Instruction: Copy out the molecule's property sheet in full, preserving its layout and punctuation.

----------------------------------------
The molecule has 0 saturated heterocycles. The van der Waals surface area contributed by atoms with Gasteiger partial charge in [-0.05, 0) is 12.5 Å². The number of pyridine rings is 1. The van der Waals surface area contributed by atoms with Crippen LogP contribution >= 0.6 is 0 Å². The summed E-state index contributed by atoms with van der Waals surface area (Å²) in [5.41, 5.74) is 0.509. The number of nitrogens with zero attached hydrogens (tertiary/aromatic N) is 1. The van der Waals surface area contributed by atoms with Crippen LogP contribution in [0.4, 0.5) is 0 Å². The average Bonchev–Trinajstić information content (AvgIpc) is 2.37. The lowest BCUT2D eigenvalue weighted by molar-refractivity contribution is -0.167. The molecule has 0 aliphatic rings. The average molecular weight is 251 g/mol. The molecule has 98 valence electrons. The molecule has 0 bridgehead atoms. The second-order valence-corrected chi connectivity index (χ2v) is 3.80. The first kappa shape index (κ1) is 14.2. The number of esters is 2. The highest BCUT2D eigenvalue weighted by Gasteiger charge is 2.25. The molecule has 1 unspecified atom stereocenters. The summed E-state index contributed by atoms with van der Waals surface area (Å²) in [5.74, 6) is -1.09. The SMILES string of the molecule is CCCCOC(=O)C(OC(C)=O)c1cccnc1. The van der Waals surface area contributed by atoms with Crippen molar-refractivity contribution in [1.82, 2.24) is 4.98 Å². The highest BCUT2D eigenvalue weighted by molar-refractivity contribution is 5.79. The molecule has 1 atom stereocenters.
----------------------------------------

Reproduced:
The molecule has 0 saturated heterocycles. The van der Waals surface area contributed by atoms with Gasteiger partial charge in [-0.05, 0) is 12.5 Å². The number of pyridine rings is 1. The van der Waals surface area contributed by atoms with Crippen LogP contribution >= 0.6 is 0 Å². The summed E-state index contributed by atoms with van der Waals surface area (Å²) in [5.41, 5.74) is 0.509. The number of nitrogens with zero attached hydrogens (tertiary/aromatic N) is 1. The van der Waals surface area contributed by atoms with Crippen LogP contribution in [0.4, 0.5) is 0 Å². The average Bonchev–Trinajstić information content (AvgIpc) is 2.37. The lowest BCUT2D eigenvalue weighted by molar-refractivity contribution is -0.167. The molecule has 0 aliphatic rings. The average molecular weight is 251 g/mol. The molecule has 98 valence electrons. The molecule has 0 bridgehead atoms. The second-order valence-corrected chi connectivity index (χ2v) is 3.80. The first kappa shape index (κ1) is 14.2. The number of esters is 2. The highest BCUT2D eigenvalue weighted by Gasteiger charge is 2.25. The molecule has 1 unspecified atom stereocenters. The summed E-state index contributed by atoms with van der Waals surface area (Å²) in [5.74, 6) is -1.09. The SMILES string of the molecule is CCCCOC(=O)C(OC(C)=O)c1cccnc1. The van der Waals surface area contributed by atoms with Crippen molar-refractivity contribution in [1.82, 2.24) is 4.98 Å². The highest BCUT2D eigenvalue weighted by molar-refractivity contribution is 5.79. The molecule has 1 atom stereocenters.